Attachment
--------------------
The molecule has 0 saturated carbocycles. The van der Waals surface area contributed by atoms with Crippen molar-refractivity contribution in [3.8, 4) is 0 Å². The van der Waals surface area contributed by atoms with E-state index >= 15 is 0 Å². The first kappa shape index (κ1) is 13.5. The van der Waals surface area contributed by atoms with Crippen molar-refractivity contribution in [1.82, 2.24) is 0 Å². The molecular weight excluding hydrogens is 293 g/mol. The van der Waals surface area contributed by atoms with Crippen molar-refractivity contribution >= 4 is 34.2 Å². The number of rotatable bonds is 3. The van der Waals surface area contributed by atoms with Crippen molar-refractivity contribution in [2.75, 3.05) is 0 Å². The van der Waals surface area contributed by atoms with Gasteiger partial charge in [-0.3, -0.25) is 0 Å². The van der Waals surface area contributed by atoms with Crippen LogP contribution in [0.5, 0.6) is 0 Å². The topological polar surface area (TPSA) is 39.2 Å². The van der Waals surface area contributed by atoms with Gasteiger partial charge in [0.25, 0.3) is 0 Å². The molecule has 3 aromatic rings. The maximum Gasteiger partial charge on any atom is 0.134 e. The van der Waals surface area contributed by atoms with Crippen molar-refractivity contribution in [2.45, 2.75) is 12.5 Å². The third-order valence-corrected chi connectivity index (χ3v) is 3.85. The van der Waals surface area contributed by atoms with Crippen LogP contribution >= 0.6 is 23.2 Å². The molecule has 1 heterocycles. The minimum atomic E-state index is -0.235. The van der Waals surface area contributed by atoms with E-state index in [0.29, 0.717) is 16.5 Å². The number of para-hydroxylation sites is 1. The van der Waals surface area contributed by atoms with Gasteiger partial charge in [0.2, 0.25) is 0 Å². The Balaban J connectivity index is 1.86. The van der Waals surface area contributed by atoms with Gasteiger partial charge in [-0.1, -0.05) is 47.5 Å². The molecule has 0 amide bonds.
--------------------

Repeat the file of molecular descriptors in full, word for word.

The molecule has 0 saturated carbocycles. The van der Waals surface area contributed by atoms with Crippen molar-refractivity contribution in [3.8, 4) is 0 Å². The van der Waals surface area contributed by atoms with E-state index >= 15 is 0 Å². The first kappa shape index (κ1) is 13.5. The van der Waals surface area contributed by atoms with Crippen molar-refractivity contribution in [1.82, 2.24) is 0 Å². The molecular weight excluding hydrogens is 293 g/mol. The van der Waals surface area contributed by atoms with Crippen molar-refractivity contribution >= 4 is 34.2 Å². The number of rotatable bonds is 3. The van der Waals surface area contributed by atoms with Crippen molar-refractivity contribution in [2.75, 3.05) is 0 Å². The van der Waals surface area contributed by atoms with Gasteiger partial charge in [-0.3, -0.25) is 0 Å². The van der Waals surface area contributed by atoms with Crippen LogP contribution in [0.5, 0.6) is 0 Å². The topological polar surface area (TPSA) is 39.2 Å². The van der Waals surface area contributed by atoms with Gasteiger partial charge in [0.25, 0.3) is 0 Å². The molecule has 3 aromatic rings. The maximum Gasteiger partial charge on any atom is 0.134 e. The van der Waals surface area contributed by atoms with Crippen molar-refractivity contribution in [2.45, 2.75) is 12.5 Å². The third-order valence-corrected chi connectivity index (χ3v) is 3.85. The van der Waals surface area contributed by atoms with Crippen LogP contribution >= 0.6 is 23.2 Å². The molecule has 1 heterocycles. The minimum atomic E-state index is -0.235. The van der Waals surface area contributed by atoms with E-state index in [0.29, 0.717) is 16.5 Å². The number of para-hydroxylation sites is 1. The van der Waals surface area contributed by atoms with Gasteiger partial charge in [0.2, 0.25) is 0 Å². The Balaban J connectivity index is 1.86. The van der Waals surface area contributed by atoms with Gasteiger partial charge in [-0.1, -0.05) is 47.5 Å². The molecule has 0 amide bonds.